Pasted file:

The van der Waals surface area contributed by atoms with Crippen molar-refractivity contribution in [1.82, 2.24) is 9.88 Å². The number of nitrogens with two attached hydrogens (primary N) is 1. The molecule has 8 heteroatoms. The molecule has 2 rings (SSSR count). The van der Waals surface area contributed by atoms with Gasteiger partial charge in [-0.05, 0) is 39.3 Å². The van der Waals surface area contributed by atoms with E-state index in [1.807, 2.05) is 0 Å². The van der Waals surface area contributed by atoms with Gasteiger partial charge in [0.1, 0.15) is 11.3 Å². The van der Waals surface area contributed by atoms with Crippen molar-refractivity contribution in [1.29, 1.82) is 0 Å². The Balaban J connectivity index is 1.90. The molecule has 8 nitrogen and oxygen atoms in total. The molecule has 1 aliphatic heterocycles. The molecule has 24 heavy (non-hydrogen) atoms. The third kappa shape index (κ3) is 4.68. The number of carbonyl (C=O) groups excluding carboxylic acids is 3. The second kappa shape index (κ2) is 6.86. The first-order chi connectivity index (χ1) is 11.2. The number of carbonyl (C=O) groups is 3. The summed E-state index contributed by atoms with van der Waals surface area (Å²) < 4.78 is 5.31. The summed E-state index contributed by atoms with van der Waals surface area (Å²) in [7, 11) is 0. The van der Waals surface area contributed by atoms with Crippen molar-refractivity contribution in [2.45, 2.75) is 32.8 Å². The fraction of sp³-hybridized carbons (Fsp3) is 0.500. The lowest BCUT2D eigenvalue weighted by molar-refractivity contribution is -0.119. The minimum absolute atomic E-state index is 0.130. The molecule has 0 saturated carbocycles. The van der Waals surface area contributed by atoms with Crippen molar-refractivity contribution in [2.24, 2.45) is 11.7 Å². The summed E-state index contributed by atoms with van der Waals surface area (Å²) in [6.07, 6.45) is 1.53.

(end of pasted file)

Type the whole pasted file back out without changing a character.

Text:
The van der Waals surface area contributed by atoms with Crippen molar-refractivity contribution in [1.82, 2.24) is 9.88 Å². The number of nitrogens with two attached hydrogens (primary N) is 1. The molecule has 8 heteroatoms. The molecule has 2 rings (SSSR count). The van der Waals surface area contributed by atoms with Gasteiger partial charge in [-0.05, 0) is 39.3 Å². The van der Waals surface area contributed by atoms with E-state index in [1.807, 2.05) is 0 Å². The van der Waals surface area contributed by atoms with Gasteiger partial charge in [0.1, 0.15) is 11.3 Å². The van der Waals surface area contributed by atoms with Crippen molar-refractivity contribution in [1.29, 1.82) is 0 Å². The Balaban J connectivity index is 1.90. The molecule has 8 nitrogen and oxygen atoms in total. The molecule has 1 aliphatic heterocycles. The molecule has 24 heavy (non-hydrogen) atoms. The third kappa shape index (κ3) is 4.68. The number of carbonyl (C=O) groups excluding carboxylic acids is 3. The second kappa shape index (κ2) is 6.86. The first-order chi connectivity index (χ1) is 11.2. The number of carbonyl (C=O) groups is 3. The summed E-state index contributed by atoms with van der Waals surface area (Å²) < 4.78 is 5.31. The summed E-state index contributed by atoms with van der Waals surface area (Å²) in [7, 11) is 0. The van der Waals surface area contributed by atoms with Crippen molar-refractivity contribution in [2.45, 2.75) is 32.8 Å². The fraction of sp³-hybridized carbons (Fsp3) is 0.500. The lowest BCUT2D eigenvalue weighted by molar-refractivity contribution is -0.119. The minimum absolute atomic E-state index is 0.130. The molecule has 0 saturated carbocycles. The van der Waals surface area contributed by atoms with Crippen molar-refractivity contribution in [2.24, 2.45) is 11.7 Å². The summed E-state index contributed by atoms with van der Waals surface area (Å²) in [6.07, 6.45) is 1.53.